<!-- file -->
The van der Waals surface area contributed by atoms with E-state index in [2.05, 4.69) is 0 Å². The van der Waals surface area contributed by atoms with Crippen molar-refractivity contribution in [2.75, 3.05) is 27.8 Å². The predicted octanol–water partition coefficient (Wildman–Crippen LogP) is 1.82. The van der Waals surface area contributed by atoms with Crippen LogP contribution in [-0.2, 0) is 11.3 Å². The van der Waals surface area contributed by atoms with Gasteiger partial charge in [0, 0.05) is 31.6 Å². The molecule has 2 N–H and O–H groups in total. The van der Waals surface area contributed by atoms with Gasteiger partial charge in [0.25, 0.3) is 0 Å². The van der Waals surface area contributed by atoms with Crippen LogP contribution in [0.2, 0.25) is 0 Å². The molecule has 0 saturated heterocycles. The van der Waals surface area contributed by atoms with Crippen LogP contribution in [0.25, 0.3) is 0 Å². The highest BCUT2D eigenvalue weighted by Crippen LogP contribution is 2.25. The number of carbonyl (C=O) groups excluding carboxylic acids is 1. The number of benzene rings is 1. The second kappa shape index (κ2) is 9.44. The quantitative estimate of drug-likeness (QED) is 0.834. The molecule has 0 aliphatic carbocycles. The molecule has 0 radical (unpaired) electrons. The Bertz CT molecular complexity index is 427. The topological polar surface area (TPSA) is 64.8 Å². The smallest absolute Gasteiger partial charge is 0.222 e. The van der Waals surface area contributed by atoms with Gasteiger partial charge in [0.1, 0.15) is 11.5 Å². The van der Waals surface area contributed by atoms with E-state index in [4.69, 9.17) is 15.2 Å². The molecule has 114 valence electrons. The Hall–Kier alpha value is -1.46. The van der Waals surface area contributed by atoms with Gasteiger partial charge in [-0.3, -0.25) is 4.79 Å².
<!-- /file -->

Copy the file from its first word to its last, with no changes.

The van der Waals surface area contributed by atoms with E-state index in [2.05, 4.69) is 0 Å². The van der Waals surface area contributed by atoms with Crippen molar-refractivity contribution in [2.75, 3.05) is 27.8 Å². The predicted octanol–water partition coefficient (Wildman–Crippen LogP) is 1.82. The van der Waals surface area contributed by atoms with Crippen LogP contribution in [-0.2, 0) is 11.3 Å². The van der Waals surface area contributed by atoms with Gasteiger partial charge in [0, 0.05) is 31.6 Å². The molecule has 2 N–H and O–H groups in total. The van der Waals surface area contributed by atoms with Gasteiger partial charge in [0.25, 0.3) is 0 Å². The van der Waals surface area contributed by atoms with Crippen LogP contribution in [0.2, 0.25) is 0 Å². The molecule has 0 saturated heterocycles. The van der Waals surface area contributed by atoms with Crippen LogP contribution in [0.25, 0.3) is 0 Å². The highest BCUT2D eigenvalue weighted by Crippen LogP contribution is 2.25. The number of carbonyl (C=O) groups excluding carboxylic acids is 1. The number of benzene rings is 1. The second kappa shape index (κ2) is 9.44. The quantitative estimate of drug-likeness (QED) is 0.834. The molecule has 0 aliphatic carbocycles. The molecule has 0 radical (unpaired) electrons. The Bertz CT molecular complexity index is 427. The topological polar surface area (TPSA) is 64.8 Å². The smallest absolute Gasteiger partial charge is 0.222 e. The van der Waals surface area contributed by atoms with Gasteiger partial charge in [0.1, 0.15) is 11.5 Å². The van der Waals surface area contributed by atoms with E-state index in [4.69, 9.17) is 15.2 Å². The molecule has 114 valence electrons. The Hall–Kier alpha value is -1.46. The van der Waals surface area contributed by atoms with Gasteiger partial charge in [-0.3, -0.25) is 4.79 Å².